Sons of God – Part 2

By Christopher Zoukis

Image courtesy

One prominent tale of the Blue Men goes thus:

“A fishing trawl passed through the strait on its way home after a day of heavy fishing.  A light fog stood upon the carpet of a gray sea.  Lookouts were posted.  One of them spotted something floating on the suface of the sea off the starboard bow.  It was a Blue Man fast asleep in the water.

“Quickly and silently, the fisherman netted him.  Taken on board, he was bound hand and foot.  His skin was blue and his fish-tail glistened with scales even though there was no sun.

“The trawler had not sailed a thousand feet when two more Blue Men rose to the surface shouting:

Duncan will be one,

Duncan will be two,

Will you need another

Ere you reach the shore?

“A moment later, as if he alone had understood the mysterious message, the prisoner snapped his bonds and dove into the sea.”


Strictly speaking, there’s not really a moral to the story of the Blue Men.  There is, however, an explanation.  The Blue Men are a myth.  A myth which explains the origin and distinctiveness of the Scottish Highlanders.  And although a myth is irrational and unscientific on the one hand, it is psychologically and spiritually necessary on the other hand.  Human beings need more than antiseptic facts and empirical evidence to account for themselves; they need belief, history and, most importantly, stories.  For stories have life, and they provide a sense of glamour.  Facts and evidence don’t convey a sense of life or a glow of glamour, they are inanimate.

Without glamour there is no culture.  Culture is built upon the ideas, habits, skills, art, instruments and institutions of a given people.  And all these building blocks of culture must support and carry a certain portion of beauty or charm to justify their existence.  Or at least appear to have a suggestion of charm, even if in reality they don’t.  For the people of a culture need to believe they are special, and not common.  For being common is depressing, which leads to self-pity.  Whereas being special aggrandizes in a healthy way.  It engenders ambition, love, mercy, courage and self-sufficiency.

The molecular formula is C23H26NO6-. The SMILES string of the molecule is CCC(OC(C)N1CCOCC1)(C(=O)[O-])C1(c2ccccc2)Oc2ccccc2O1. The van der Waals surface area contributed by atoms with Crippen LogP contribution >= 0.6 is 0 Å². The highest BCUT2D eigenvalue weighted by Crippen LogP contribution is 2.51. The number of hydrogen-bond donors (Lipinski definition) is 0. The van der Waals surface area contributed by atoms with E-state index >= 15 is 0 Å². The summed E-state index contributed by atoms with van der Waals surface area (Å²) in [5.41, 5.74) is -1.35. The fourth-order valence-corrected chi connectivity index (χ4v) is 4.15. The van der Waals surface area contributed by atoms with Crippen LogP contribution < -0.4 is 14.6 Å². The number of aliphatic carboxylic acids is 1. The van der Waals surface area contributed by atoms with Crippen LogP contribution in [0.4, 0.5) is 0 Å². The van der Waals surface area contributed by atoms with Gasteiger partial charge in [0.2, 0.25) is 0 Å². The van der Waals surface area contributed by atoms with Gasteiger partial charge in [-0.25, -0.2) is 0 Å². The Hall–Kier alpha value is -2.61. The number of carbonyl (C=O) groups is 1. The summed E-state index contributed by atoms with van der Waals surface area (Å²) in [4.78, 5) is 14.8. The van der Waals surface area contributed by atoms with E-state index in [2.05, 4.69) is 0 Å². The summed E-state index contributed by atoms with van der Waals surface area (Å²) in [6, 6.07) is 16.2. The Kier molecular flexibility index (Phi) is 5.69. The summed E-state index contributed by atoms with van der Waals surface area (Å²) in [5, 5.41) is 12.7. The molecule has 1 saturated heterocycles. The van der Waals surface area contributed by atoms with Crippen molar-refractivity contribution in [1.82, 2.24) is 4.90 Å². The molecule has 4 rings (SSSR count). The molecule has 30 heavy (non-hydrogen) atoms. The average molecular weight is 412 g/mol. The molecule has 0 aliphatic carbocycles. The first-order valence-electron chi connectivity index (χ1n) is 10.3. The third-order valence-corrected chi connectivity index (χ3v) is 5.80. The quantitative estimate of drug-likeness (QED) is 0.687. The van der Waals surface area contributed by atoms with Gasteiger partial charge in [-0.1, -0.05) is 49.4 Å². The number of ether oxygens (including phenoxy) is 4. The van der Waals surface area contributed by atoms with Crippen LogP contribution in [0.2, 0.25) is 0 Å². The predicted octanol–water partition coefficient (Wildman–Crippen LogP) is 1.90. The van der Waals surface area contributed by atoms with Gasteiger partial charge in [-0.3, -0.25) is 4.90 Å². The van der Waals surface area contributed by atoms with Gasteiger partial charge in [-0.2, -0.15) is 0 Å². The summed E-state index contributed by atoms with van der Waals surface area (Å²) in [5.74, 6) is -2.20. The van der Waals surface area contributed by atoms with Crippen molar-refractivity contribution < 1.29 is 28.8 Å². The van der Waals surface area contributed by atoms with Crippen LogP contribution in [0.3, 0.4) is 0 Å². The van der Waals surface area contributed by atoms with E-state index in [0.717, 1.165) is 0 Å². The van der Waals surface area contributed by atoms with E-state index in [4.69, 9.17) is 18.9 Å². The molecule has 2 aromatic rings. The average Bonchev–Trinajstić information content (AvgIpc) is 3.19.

Myths, then, are the cultural equivalent of a person who is a name-dropper.  I know someone who is famous, therefore, by association, I’m special, too.

To this end, a narrative of how and why they are special becomes imperative.  So stories are concocted, stories which explain origins, characteristics, and exclusivity.  The narratives do not always declare a people or culture to be blessed, just special.  Indeed, some mythical narratives describe cultures that are special because of their monumental suffering.  Their very act of suffering becomes a monument to their specialness.  For only an extraordinary culture – an extraordianry people – could suffer so and still survive.  Any other culture would, necessarily, have vanished.

The myth of the Blue Men provides uniqueness – the twinkle of glamour – to the culture of Scottish Highlanders.  They are special sinners:  a lusty people, but at least this is a socially acceptable sin, one that other cultures may actually be jealous of.  But, the Highlanders claim, our randiness is the result of our greatness as a race – the blood of fallen angels runs through our bodies.  Thus we are twice special.

Collectively and individually, human beings need to feel, to believe and demonstrate that they are unique.  Without this self-perception, they are devoid of glamour.  Without glamour, human beings lose their self-esteem, enter depression and despair.  Then begins degeneration, which is simply the search for glamour through pleasure.  Which is a dead end because, although pleasure is enjoyable, it has no glamour.